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New insurance rights for same-sex couples

WASHINGTON (AP) — Addressing gay and lesbian concerns, the Obama administration Friday moved to expand health insurance access for same-sex couples and close a loophole that threatened to leave some HIV/AIDS patients without coverage.

In separate announcements, the Health and Human Services Department said:

— Insurers offering spousal coverage for heterosexual couples must also provide it to legally married couples of the same gender.

— Insurers cannot turn down HIV/AIDS patients whose premiums are being paid through the federal Ryan White program.

The administration acted after gays and lesbians complained about confusing rules on spousal coverage in the new health insurance exchanges, particularly in states that do not recognize same-sex marriage.

HHS also countered a move by insurers in Louisiana to stop accepting premium payments made by the federal Ryan White program on behalf of HIV/AIDS patients.

The insurers, who said they were relying on another federal policy that discourages third parties from paying premiums for individuals, wound up in federal court after advocates filed suit. The issue is seen as a national test of whether insurance companies will be able to continue avoiding costly patients. President Barack Obama's health care law requires insurers to take all applicants, regardless of their medical history.

The new rule says insurers must accept third-party premium payments from the Ryan White and other federal and state programs.

Ryan White was an Indiana teenager with hemophilia who was diagnosed with AIDS in 1984, at a time when there were fewer precautions to safeguard blood supplies. Congress first authorized the federal HIV/AIDS program in 1990, the year White died. Lawmakers named the program in his honor to recognize White's stand against AIDS-related discrimination.

The policy on coverage for same-sex spouses takes effect next year and applies to plans offered in the health care law's new insurance markets. It also covers many — but not all — individual and employer plans offered outside that marketplace.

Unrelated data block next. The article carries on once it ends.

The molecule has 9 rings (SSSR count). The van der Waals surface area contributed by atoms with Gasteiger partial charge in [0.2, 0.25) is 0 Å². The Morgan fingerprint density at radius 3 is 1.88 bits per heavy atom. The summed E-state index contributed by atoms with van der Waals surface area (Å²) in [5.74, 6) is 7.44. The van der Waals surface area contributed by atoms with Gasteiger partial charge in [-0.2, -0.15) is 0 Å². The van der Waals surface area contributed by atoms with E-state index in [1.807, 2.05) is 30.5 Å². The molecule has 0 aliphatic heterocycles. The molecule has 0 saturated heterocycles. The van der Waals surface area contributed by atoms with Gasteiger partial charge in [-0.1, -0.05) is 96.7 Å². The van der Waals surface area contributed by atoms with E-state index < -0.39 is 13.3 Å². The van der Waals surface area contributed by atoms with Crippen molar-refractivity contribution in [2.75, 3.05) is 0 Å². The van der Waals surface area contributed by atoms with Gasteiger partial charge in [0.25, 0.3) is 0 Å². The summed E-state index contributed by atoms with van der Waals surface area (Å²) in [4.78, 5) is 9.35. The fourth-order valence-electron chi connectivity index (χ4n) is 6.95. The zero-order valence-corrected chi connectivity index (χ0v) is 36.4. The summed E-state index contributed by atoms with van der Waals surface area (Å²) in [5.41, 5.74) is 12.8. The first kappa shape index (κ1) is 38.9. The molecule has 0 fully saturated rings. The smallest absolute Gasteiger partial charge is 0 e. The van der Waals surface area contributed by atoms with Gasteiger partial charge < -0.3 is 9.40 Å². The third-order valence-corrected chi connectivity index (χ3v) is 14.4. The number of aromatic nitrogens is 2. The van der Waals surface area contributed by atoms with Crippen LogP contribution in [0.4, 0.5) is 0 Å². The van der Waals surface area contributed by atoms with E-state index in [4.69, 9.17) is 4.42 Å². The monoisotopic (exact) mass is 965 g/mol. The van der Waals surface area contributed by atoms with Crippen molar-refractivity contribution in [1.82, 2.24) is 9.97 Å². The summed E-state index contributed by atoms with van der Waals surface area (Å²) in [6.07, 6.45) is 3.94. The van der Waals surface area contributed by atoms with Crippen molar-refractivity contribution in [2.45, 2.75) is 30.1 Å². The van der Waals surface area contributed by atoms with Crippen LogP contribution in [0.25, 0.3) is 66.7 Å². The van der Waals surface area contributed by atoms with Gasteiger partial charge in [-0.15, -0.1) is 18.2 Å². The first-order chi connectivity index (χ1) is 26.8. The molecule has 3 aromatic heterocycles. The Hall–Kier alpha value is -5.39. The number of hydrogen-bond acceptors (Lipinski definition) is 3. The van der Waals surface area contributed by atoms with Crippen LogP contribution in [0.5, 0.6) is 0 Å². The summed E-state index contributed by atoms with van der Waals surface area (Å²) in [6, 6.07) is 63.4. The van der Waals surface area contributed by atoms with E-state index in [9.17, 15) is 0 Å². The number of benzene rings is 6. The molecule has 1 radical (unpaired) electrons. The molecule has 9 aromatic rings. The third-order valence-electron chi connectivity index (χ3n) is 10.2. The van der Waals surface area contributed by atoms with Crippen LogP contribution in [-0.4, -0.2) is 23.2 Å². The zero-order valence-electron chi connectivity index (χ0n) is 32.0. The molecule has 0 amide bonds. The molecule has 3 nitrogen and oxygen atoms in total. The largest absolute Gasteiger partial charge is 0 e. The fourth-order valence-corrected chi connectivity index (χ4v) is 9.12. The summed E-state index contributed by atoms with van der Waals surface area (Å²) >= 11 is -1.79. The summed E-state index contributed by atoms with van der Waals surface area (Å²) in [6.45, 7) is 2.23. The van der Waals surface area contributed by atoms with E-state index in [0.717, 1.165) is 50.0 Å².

The administration said it intends to make coverage "more accessible and equitable for married same-sex couples." It's part of a government-wide effort to codify the rights of same-sex spouses. That follows the Supreme Court decision last year striking down the federal Defense of Marriage Act, which opened the way for same-sex spouses to receive government benefits.

The new HHS policy says that if an insurance company offers spousal coverage to heterosexual couples, it must also provide that benefit to same-sex couples who were legally married in a jurisdiction that recognizes marriage between people of the same sex.

The administration is urging insurers to voluntarily comply with the same-sex rule right away. It will be a requirement for coverage starting Jan. 1, 2015, or later.

Many large employer plans are already operating under similar rules issued last fall by the Labor Department. These are so-called self-insured plans in which an employer sets aside its own money to cover most of the expected medical costs of workers. Self-insured employers generally hire an insurance company to administer their benefit plan.

The new rules apply instead to plans that are sold directly by insurance companies to individuals and employers, usually small to mid-sized companies.

There are exceptions:

—"Grandfathered" plans that were in existence when the health law passed four years ago and have changed very little since then do not have to offer coverage to same-sex spouses. Those plans, however, represent a dwindling share of the market.

—The new policy does not apply to Medicaid coverage for low-income people. The administration encourages states to offer Medicaid benefits to same-sex spouses, but state authorities have the final say.

Separately, HHS issued another one-month extension for the Pre-Existing Condition Insurance Plan, known as PCIP. Patients in the temporary program will now have until April 30 to find a new policy. PCIP was created as a transitional program for people turned down for coverage because of health problems.


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